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Milan 2016: Reviewed

Each year we travel to Milan for their annual design week to seek out the best in contemporary design from around the world.
Each year we travel to Milan for their annual design week to seek out the best in contemporary design from around the world.

Each year we travel to Milan for their annual design week to seek out the best in contemporary design from around the world as the city transforms itself into a festival of culture. Exploring both the massive Salone Internazionale del Mobile and the numerous fuorisalone (“outside salone”) events throughout the city, we united with our long time partners and friends, and acquainted ourselves with new designers and manufacturers that showcased innovative interior offerings.

We began our journey visiting Interni’s Open Borders exhibition at University of Milan where several prominent architects and designers created thought provoking sight-specific installations. One of our favorites was “Pick Your Climate” installation by Carlo Ratti Associati together with climate engineering firm Transpolar. An installation at the crossroads between design, architecture, and science “Pick Your Climate” sets out to demonstrate how new photonic membranes that reflect solar radiation could contribute to reduce the temperature in our cities without added costs or water consumption.

We later visited Paola Lenti’s presentation at the magical Chiostri dell’Umanitaria. Her new pieces were presented in a remarkable setting filled with exotic flowers creating a tropical ambiance with an Italian flare. A special project within the exhibition was “Viaggio in Sicilia” with fashion designer Marella Ferrera that displayed a colorful collection of objects that celebrated the vibrancy of Sicilian culture.

A lot of fashion companies such as Nike, Tod’s, and COS had initiatives making it one of the biggest design weeks to date. We were blown away by the site-specific project titled “Forest of Light” by Japanese architect Sou Fujimoto for COS. A light installation and presentation located in Cinema Arti that explored ideas of interaction and perspective with darkened spaces illuminated by towering cones of light designed to respond to visitors’ movements. The installation was accompanied by specially composed sounds, subtle fog, and mirrored walls that together created an immersive, infinite landscape where the conical illuminations become abstracted trees in a shifting forest of light.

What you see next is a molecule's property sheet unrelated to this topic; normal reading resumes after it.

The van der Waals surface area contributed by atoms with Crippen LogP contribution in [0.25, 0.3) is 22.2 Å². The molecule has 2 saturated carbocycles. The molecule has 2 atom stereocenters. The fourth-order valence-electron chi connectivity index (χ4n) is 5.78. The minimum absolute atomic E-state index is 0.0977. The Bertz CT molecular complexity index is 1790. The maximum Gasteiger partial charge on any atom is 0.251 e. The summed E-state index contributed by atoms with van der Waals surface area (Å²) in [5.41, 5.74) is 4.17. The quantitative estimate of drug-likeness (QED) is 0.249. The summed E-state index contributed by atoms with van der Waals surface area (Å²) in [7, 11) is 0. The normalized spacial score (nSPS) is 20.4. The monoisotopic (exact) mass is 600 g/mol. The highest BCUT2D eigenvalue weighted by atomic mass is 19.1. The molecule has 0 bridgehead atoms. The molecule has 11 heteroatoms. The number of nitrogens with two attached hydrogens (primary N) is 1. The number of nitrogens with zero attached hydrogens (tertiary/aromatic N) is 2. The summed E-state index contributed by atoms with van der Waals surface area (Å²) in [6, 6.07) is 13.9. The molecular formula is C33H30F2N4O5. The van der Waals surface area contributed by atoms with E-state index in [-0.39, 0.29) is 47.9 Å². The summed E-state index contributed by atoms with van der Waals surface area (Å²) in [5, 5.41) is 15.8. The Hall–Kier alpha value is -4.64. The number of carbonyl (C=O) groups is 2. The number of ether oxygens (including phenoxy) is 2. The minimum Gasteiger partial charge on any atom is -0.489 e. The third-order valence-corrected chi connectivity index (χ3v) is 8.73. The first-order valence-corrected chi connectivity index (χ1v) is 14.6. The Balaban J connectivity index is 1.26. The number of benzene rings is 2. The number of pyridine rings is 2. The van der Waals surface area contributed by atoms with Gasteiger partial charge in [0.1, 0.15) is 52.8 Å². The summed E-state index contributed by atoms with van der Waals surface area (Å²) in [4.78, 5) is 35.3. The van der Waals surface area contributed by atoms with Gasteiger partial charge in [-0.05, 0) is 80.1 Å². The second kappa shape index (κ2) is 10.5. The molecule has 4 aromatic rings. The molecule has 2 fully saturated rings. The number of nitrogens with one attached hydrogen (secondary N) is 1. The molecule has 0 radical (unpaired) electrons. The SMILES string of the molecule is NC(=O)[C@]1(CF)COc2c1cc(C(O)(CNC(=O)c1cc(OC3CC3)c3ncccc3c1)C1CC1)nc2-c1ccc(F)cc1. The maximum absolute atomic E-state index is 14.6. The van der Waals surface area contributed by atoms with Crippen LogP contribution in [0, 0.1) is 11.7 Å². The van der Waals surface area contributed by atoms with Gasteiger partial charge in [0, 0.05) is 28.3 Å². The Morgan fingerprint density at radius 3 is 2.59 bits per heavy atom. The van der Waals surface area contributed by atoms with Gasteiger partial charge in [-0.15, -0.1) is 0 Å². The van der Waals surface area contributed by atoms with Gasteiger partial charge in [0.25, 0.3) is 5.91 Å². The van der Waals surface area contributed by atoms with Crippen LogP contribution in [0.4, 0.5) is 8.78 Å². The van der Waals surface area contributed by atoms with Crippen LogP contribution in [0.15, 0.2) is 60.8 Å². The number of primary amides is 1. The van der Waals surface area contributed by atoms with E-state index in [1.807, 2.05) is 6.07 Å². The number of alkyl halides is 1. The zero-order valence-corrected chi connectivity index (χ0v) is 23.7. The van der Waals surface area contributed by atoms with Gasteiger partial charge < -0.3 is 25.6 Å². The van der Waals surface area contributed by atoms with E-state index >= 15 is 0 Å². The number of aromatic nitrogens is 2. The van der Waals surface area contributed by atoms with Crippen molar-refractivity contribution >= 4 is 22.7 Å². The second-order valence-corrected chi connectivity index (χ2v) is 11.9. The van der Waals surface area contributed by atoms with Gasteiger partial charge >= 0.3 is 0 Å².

Another one of our favorite exhibitions was Nendo’s “50 Manga Chairs” presented by New York gallery Friedman Benda at the Chiostri di San Simpliciano in the Brera design district. Inspired by Japanese manga comics, the show included 50 chairs made of polished steel with a complete mirror finish laid out in a grid-like structure. Manga is a means of expression with a high degree of flatness and abstraction, and which is composed of a series of lines. We could say that manga comics are deeply rooted in Japanese culture, since they can be traced back to Ukiyoe prints developed during the Edo period. This installation of 50 manga chairs is the result of adapting the strong symbolic nature of manga comics to furniture design. Manga consist of a series of frames on a single sheet of paper that creates a sequence. Similarly, 50 standard chairs are lined up in a grid; each one conjures up a sense of story, and each with a design element from manga.

Celebrating B&B Italia’s 50th anniversary – a film, book and exhibition were launched. The exhibition “The Perfect Density” at La Triennale di Milano designed by Migliore+Servetto Architects, identifies the concept of density as the main narrative to celebrate the 50th anniversary of B&B Italia. “Density” is taken as a feature of B&B Italia’s identity in a broad sense: from the physical and material nature to the conceptual one. At the center of space 8 high vertical cages, pulsating and in movement, create a weave of bright beams that project images and texts into the room, tracing out a system of allusions and suggestions among the various elements.

The new DePadova showroom on via Santa Cecilia designed by Piero Lissoni proves that he is a leader in creating innovative interiors. The understated showroom seems unpresuming from its minimal entrance, but presents a vast surprise once inside. La Terraza, a new space on the roof top of a building in Brera by Santambrogiomilano includes a simple, whimsical collection of glass furniture. The terrace, from where you could see the skyline of Milan, offered a tranquil escape from the hustle and bustle of the fair.

Our all time favorite exhibition was “Subtle” by Takeo Paper Show at la Triennale di Milano curated and directed by Kenya Hara. An experimental exploration that recaptured the allure of paper within a contemporary context featuring 15 creators that assembled delicate paper sculptures.

April 2016